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Student composers create the sound of art

Art and music come together in this new collaboration.

What does a painting sound like?

For PhD music composition student Zheng Zhou, it sounds like the Grand Canyon.

Zheng is one of the ten students in the U’s School of Music composition program who wrote original works of music this year in response to artworks at the Utah Museum of Fine Arts (UMFA). It’s a project conceived by U assistant professor and head of composition Elisabet Curbelo and created in collaboration with students across multiple areas of the School of Music and with staff at the UMFA. Listen to each composition and see the artwork that inspired it in a new video showcase online.

Zheng Zhou

Zheng’s composition, “Glen Echo,” was inspired first by a visit to the Grand Canyon. But Zheng’s appreciation for this natural work of wonder deepened as he pondered Landscape, a mid-nineteenth century scroll painting by Chiang Ta-Lai in the UMFA’s Chinese art collection.

“Overlooking the park’s gorgeous view, I was deeply attracted by the Colorado River’s shape and its echo reverberating in the canyon. I then was fascinated by the sounds, and motions of the natural scene, including the sound of water flow and the wind through leaves, the action of squirrels playing by the riverside, and the fog in the gorge,” Zheng says. “By gazing at the artwork with Grand Canyon’s natural beauty in my mind, the painting’s landscape seemed to come alive with movement in my imagination.”

The resulting composition, he says, “describes both authentic and imaginary sounds and images presented in the Grand Canyon and Chiang’s painting. The music starts with an attack sound in the cello, followed by alternate correspond in three other instruments. This beginning passage simulates an echo-like sound by switching between physically placed instruments in different locations on the stage. Then, fast-tempo rhythmic patterns begin in two violins, representing the Colorado River’s rapid water flow. In Chiang’s painting, several footprint-shaped objects in front can be interpreted, for instance, as a person who climbs to the mountain top and finds a pavilion hidden behind the trees. This imaginary scene is also presented in the music by building up the arrival points.”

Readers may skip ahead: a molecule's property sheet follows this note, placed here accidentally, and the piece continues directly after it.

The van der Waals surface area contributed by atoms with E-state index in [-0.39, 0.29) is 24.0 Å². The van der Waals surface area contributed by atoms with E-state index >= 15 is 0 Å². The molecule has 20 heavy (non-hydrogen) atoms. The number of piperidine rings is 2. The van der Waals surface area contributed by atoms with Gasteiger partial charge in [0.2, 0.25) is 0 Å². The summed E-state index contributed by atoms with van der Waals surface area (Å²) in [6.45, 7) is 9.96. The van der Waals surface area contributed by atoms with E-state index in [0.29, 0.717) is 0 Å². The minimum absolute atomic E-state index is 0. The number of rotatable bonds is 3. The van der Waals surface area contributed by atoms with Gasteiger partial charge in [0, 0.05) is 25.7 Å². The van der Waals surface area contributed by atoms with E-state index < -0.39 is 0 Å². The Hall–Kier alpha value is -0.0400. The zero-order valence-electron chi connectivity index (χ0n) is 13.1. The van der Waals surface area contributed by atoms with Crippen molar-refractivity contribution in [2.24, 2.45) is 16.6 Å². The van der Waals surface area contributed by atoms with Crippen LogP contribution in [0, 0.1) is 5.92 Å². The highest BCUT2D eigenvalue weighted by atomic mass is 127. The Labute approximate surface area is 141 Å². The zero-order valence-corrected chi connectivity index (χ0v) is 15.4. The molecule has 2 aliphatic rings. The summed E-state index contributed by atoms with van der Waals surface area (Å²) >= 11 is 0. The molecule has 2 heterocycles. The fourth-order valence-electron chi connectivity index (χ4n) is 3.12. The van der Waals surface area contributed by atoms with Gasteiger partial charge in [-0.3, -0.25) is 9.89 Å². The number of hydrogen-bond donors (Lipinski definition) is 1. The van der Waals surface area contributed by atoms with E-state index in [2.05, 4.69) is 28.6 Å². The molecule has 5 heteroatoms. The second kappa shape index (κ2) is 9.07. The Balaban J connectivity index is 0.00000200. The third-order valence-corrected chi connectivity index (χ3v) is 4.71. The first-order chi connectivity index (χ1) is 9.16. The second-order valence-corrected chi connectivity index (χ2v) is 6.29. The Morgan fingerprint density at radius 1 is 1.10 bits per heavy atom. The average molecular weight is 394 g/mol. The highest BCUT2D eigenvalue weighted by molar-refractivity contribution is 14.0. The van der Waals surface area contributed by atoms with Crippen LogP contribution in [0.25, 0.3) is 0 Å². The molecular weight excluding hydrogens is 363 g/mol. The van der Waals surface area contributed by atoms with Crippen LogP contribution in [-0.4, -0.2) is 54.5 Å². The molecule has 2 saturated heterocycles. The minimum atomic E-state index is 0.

Curbelo, a composer and performer as well as a lover of visual arts and museums, initiated the project as a way to help students improve their composition technique by drawing inspiration from other artistic disciplines.

Elisabet Curbelo

“When composers are used to writing music in a certain way, it is easy to stay in their comfort zone and use the same techniques every time they write a piece,” Curbelo says. “When the work is collaborative and cross-disciplinary, it is all an unknown, and creativity flies. Now they have acquired more composing techniques in their repertoire.”

“One of the problems students had to solve creatively was representing a static image using a musical timeline. We looked at how composers have done this in the past; then, students had to develop their solutions,” Curbelo said. “One of the students decided, ‘I want to organize the music following the eyes of an audience when they look at the painting.’ Another composer said, ‘I will create a parallel narrative to the sculpture. I will get inspiration not only from the shape of it but also from what it represents for me as a woman.’ She connected the artwork with post-partum depression. Another student wrote his song’s lyrics as if the lady shown in the painting was reading his lyrics on the letter she was holding. I was so happy to see how each student found very creative and different solutions.”

Curbelo worked with Meggie Troilli, UMFA coordinator of adult and University programs, to develop the project as part of the Museum’s Sight & Sound series. They focused initially on Curbelo’s first-year undergraduate composition seminar and envisioned a live concert with musicians performing each composition near the artwork it inspired. When the pandemic foiled those plans, the two extended the call for works across the School of Music to include undergraduate, master’s, and PhD students and brainstormed how to present the works in video format.

The student composers are Zheng Zhou, Dallas Herndon, Sebastian Bate, Nelson Leduc, Benjamin Tufte, Alex Porter, Abigail Broadbent, Garrett Woll, Ammon Helms, and Alexandra Ryan. They collaborated with performance students in the New Music Ensemble, directed by Igor Iachimciuc, and the String Quartets, directed by Hasse Borup. Those performances were recorded by a team of students supervised by Michael Cottle. UMFA digital media coordinator Emma Ryder created the videos.

“The UMFA has long been interested in how looking at art and listening to live music can heighten both experiences,” said Troilli. “The UMFA’s history of collaboration with the School of Music has grown from live music in the galleries into this new territory of collaboration between the art of composition, creative problem solving, and the visual arts. We can’t help but wonder what else is possible, and what’s next?”